Rating system mooted for pies

SOUTHERN Cross University lecturer and researcher Dr Robert Smith wants the humble Aussie meat pie put on the cultural pedestal it deserves.

He is looking for industry insiders keen to lift their pastries to lofty new heights on the national agenda and has flagged a new rating system to achieve just that.

Speaking at the Australasian Regional Food Conference in Kingscliff yesterday, Dr Smith proposed an idea similar to the three-star Michelin guide - an international restaurant-rating system - to rescue Australia's original fast food from the oblivion he believes is being caused by modern freeways and by-passes.

"The one star means it's worth stopping if you're driving by, and that's what Humble Pies at Billinudgel is like and Uncle Tom's Pies (at Mullumbimby) was like. Two stars mean you have to make a detour to get to it - that's what Uncle Toms is like now," he said.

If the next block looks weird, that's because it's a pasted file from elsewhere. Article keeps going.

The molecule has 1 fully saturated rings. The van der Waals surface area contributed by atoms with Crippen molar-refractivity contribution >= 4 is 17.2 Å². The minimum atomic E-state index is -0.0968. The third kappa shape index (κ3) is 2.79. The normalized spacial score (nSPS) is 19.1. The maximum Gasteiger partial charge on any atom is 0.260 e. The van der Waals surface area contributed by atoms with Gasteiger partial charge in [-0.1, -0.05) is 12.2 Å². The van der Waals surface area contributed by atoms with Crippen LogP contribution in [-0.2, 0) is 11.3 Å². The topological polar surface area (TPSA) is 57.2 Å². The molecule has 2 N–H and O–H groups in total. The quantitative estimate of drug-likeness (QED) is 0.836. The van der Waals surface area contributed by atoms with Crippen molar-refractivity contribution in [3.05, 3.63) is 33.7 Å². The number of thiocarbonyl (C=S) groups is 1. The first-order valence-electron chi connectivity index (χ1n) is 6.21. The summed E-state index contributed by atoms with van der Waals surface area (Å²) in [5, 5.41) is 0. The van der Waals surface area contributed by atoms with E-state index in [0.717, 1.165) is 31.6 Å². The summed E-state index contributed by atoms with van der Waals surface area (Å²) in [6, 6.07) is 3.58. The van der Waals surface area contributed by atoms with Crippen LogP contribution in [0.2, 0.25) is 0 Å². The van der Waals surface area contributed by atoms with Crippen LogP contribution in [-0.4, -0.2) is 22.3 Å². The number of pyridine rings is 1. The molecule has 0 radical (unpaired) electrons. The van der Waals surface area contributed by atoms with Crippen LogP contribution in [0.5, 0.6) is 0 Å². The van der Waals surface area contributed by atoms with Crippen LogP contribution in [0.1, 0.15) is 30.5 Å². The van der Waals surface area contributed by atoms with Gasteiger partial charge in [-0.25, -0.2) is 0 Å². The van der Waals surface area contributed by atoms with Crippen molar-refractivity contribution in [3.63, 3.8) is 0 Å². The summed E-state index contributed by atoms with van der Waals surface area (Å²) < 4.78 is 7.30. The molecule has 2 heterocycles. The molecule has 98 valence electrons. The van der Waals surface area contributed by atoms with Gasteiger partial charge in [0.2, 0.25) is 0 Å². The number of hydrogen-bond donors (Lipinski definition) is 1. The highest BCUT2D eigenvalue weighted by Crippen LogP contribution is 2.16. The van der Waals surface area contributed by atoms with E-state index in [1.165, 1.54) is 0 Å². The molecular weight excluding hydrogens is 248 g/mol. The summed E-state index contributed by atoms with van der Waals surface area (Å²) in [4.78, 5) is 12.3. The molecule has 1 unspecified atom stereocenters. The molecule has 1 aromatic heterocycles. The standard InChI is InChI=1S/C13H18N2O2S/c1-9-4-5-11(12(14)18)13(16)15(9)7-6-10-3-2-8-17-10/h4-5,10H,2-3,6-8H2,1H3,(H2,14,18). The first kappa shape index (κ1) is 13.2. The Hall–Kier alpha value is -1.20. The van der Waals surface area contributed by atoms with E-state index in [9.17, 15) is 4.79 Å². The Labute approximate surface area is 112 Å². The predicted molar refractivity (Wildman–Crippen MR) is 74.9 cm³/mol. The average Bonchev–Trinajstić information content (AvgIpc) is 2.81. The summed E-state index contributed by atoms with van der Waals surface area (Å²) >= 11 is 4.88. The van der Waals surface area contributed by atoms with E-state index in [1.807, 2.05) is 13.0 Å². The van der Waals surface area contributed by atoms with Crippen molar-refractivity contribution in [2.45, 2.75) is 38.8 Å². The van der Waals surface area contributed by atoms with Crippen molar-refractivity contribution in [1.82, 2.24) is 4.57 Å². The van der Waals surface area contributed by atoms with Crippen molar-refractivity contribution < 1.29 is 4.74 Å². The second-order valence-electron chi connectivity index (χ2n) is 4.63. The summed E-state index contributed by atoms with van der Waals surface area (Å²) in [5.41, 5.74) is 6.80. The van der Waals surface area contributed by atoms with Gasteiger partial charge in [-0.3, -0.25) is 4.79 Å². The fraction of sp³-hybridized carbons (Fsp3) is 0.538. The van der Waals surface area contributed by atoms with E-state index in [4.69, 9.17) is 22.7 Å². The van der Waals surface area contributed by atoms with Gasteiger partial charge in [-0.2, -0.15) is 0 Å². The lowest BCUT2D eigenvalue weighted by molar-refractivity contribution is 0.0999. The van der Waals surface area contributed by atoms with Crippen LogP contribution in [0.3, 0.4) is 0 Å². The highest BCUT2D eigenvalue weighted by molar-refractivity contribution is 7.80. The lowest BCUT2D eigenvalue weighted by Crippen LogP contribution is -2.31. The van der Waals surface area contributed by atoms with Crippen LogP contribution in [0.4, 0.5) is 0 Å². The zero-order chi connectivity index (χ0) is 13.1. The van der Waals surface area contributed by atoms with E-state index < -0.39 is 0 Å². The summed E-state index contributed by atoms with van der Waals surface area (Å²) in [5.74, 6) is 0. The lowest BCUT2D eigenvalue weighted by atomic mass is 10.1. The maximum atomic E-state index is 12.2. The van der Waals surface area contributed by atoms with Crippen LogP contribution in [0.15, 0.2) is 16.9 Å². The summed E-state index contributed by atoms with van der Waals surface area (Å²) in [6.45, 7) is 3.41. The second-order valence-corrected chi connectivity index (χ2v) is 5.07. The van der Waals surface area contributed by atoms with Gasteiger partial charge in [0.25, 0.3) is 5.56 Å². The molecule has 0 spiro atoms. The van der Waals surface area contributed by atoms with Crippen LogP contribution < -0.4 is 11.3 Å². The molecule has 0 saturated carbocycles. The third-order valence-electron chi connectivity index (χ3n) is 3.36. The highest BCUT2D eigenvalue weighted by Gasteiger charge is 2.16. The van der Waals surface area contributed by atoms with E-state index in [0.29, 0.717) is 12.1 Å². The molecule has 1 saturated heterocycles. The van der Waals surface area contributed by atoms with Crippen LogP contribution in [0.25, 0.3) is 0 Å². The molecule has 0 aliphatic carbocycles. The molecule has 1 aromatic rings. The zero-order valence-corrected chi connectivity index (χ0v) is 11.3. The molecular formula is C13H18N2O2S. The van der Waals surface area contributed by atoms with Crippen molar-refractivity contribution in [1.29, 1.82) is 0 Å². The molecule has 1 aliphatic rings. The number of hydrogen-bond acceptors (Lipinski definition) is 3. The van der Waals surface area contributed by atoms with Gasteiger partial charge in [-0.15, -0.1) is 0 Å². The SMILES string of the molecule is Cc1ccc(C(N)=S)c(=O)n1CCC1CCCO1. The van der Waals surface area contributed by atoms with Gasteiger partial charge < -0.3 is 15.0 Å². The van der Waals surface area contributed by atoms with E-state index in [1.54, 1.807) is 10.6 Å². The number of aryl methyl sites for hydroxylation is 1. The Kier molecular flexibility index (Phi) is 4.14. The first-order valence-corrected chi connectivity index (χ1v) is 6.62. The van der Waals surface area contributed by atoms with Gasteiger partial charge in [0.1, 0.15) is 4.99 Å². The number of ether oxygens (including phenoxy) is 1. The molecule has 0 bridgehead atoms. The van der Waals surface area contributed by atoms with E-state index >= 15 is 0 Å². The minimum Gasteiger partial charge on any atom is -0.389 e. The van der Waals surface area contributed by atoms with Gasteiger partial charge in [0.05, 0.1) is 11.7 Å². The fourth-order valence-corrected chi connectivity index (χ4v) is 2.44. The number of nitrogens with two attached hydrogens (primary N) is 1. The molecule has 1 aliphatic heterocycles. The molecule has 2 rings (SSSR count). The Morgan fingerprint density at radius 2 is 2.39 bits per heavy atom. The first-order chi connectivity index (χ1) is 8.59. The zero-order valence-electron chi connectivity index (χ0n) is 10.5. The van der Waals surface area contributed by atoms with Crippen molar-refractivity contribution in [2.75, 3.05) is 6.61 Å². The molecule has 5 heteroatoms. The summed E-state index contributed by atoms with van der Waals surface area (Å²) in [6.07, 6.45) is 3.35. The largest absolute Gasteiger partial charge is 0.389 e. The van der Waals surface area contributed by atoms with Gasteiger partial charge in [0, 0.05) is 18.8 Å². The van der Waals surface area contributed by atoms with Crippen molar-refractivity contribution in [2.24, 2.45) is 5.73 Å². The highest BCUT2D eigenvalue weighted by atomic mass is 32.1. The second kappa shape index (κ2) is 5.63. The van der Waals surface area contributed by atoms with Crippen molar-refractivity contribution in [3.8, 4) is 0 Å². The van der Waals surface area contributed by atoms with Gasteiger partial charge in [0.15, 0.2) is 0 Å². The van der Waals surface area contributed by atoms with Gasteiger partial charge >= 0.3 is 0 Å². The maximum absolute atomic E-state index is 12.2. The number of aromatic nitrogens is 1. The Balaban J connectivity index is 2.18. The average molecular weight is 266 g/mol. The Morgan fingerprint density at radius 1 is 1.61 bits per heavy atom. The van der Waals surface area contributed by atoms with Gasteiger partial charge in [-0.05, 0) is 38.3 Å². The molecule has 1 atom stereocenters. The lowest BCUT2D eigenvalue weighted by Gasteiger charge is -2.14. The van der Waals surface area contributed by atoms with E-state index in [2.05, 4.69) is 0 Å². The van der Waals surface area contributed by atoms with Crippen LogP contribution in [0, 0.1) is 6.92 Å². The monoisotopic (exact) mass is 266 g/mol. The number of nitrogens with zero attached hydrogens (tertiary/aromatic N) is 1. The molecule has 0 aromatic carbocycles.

"It's about the quality of the experience and the effort required to get there. If the quality is so good that you would, or should, go out of your way to get to it, it's worth the two stars.

"Three stars has got to be pretty rare for a destination; that's where it becomes the object of your journey itself."

Dr Smith argues there are few things more Australian than the meat pie and his system could draw tourists keen to experience the unique culinary experience off the main route.

"It would throw into sharp relief those really good pie outlets that were never on the highway - the main block of Lismore for example has four really good ones.

"I've taken foreign food experts for a walk around that Lismore block and, in folk-culture terms, they think Lismore is the centre of Australia."

Bernie's Bakery employees Melanie Irwin and Tracey Marsden reckon the idea has merit.

They sell "a couple of hundred pies a day" and say the best sellers are the curry beef pies and the cheese and bacon pies.

Topics:  culture pie

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